China Bank income jumps 39% to P7.3 billion
MANILA, Philippines — China Banking Corp. booked a 39 percent jump in earnings to P7.3 billion in the first semester from P5.2 billion in the same period last year, despite a double digit increase in its provision for bad debts due to the impact of the COVID-19 pandemic.
William Whang, president of China Bank, said the bank is continuously adapting and improving its services and operations to support customers and the overall economy, and to remain well positioned for sustainable future growth.
“The strong execution of our strategies enabled us to rally through the challenges,” Whang said.
The strong performance from January to June translated to an improved return on equity of 13.4 percent, from 10.6 percent, and better return on assets of 1.4 percent, from 1.1 percent.
Chief finance officer Patrick Cheng said net revenue posted an 18 percent increase to P24.8 billion as fee-based income jumped by 32 percent to P6.3 billion.
Cheng said lower funding cost and improved margins translated to a 14 percent rise in net interest income to P18.6 billion as the significant reduction in interest expense led to an improved net interest margin of 4.2 percent.
“With the easing of quarantine restrictions, our fee-based income recovered, and we saw a 32 percent increase to P6.3 billion on the back of robust securities and foreign exchange gains and higher revenues from bancassurance and other fees and commissions,” Cheng said.
The 100-year-old bank of the SM Group sustained its profitability even as it continued to build up its loan loss provisions, recognizing P5.4 billion in pandemic-related credit buffers in the first semester, up 13 percent from P4.8 billion last year.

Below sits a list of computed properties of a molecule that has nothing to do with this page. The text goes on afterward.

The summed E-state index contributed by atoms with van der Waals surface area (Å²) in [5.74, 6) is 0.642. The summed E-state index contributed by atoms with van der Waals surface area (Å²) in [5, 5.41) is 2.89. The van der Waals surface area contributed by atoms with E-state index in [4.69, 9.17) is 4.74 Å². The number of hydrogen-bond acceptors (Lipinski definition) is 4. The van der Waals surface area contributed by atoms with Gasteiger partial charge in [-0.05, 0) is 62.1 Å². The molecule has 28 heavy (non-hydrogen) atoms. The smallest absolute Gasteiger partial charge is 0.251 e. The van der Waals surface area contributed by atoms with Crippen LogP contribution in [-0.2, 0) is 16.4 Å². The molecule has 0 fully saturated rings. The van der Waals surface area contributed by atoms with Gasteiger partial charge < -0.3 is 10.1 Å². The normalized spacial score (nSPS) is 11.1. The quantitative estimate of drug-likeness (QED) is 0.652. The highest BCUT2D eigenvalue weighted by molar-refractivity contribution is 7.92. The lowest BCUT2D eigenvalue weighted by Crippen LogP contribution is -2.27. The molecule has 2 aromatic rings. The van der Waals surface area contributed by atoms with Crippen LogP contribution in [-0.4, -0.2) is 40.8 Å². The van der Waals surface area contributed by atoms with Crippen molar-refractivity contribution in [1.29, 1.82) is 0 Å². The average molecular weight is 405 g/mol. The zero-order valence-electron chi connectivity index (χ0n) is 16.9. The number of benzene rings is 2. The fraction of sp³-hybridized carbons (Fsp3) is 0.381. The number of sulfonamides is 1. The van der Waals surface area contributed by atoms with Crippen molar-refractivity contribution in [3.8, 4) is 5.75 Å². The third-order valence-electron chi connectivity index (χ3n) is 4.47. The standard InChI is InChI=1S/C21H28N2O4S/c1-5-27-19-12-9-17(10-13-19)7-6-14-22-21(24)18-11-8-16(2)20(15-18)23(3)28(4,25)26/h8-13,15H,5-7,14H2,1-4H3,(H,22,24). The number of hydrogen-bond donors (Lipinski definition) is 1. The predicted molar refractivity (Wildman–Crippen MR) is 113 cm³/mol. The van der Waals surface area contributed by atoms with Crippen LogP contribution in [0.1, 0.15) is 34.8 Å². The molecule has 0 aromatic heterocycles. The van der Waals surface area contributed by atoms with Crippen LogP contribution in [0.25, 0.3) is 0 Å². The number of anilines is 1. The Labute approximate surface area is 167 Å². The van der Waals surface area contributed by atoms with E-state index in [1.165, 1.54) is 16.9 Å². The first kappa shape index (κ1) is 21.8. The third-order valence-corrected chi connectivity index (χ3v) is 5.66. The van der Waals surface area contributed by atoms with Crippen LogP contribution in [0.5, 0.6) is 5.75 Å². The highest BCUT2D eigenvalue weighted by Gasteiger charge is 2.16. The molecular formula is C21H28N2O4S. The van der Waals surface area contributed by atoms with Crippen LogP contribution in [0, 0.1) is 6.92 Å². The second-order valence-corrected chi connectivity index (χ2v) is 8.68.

The bank’s gross non-performing loans (NPL) ratio more than doubled to 3.5 percent from 1.6 percent as the economic slowdown continued to affect borrowers’ paying capacity.
As the bank beefed up its credit buffers in anticipation of rising defaults, NPL coverage ratio stood at 99 percent.
With the enhancements in productivity and efficiency, operating expenses inched up by seven percent to P11.1 billion from P10.4 percent, translating to an improved cost-to-income ratio of 45 percent from 50 percent.
The lender’s loan book inched up by one percent to P596 billion in end-June from P593 billion last year. Companies put their expansion plans on hold amid the uncertain business climate, while consumer loans grew seven percent amid the gradual reopening of the economy.
On the other hand, the bank’s deposit base went up by seven percent to P827 billion from P773 billion.
As a result, China Bank remains one of the largest banks in the country with an asset base of P1.03 trillion in end-June.
“We are taking proactive measures to maintain a healthy balance sheet as we remain supportive of our customers to help them recover,” Cheng said.